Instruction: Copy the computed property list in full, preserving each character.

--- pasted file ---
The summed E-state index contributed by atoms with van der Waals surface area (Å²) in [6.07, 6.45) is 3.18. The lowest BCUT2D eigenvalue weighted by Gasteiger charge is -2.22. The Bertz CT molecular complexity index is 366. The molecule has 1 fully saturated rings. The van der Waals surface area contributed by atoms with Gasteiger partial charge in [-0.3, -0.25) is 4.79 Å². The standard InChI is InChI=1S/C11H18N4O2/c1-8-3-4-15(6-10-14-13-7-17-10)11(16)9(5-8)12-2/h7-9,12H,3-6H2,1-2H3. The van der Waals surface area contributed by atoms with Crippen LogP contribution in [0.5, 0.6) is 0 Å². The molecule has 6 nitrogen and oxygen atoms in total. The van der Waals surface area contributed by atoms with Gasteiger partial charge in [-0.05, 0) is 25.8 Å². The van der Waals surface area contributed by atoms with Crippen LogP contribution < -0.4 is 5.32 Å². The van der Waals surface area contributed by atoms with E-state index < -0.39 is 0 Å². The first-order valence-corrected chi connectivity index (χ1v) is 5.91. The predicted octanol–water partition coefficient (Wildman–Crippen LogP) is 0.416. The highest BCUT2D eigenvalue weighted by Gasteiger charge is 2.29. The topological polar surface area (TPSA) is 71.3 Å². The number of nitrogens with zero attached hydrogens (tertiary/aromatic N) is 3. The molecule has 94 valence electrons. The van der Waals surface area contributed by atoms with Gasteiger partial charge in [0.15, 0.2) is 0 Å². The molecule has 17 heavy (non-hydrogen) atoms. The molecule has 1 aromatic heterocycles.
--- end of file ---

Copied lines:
The summed E-state index contributed by atoms with van der Waals surface area (Å²) in [6.07, 6.45) is 3.18. The lowest BCUT2D eigenvalue weighted by Gasteiger charge is -2.22. The Bertz CT molecular complexity index is 366. The molecule has 1 fully saturated rings. The van der Waals surface area contributed by atoms with Gasteiger partial charge in [-0.3, -0.25) is 4.79 Å². The standard InChI is InChI=1S/C11H18N4O2/c1-8-3-4-15(6-10-14-13-7-17-10)11(16)9(5-8)12-2/h7-9,12H,3-6H2,1-2H3. The van der Waals surface area contributed by atoms with Crippen LogP contribution in [0.5, 0.6) is 0 Å². The molecule has 6 nitrogen and oxygen atoms in total. The van der Waals surface area contributed by atoms with Gasteiger partial charge in [-0.05, 0) is 25.8 Å². The van der Waals surface area contributed by atoms with Crippen LogP contribution < -0.4 is 5.32 Å². The van der Waals surface area contributed by atoms with E-state index < -0.39 is 0 Å². The first-order valence-corrected chi connectivity index (χ1v) is 5.91. The predicted octanol–water partition coefficient (Wildman–Crippen LogP) is 0.416. The highest BCUT2D eigenvalue weighted by Gasteiger charge is 2.29. The topological polar surface area (TPSA) is 71.3 Å². The number of nitrogens with zero attached hydrogens (tertiary/aromatic N) is 3. The molecule has 94 valence electrons. The van der Waals surface area contributed by atoms with Gasteiger partial charge in [0.15, 0.2) is 0 Å². The molecule has 17 heavy (non-hydrogen) atoms. The molecule has 1 aromatic heterocycles.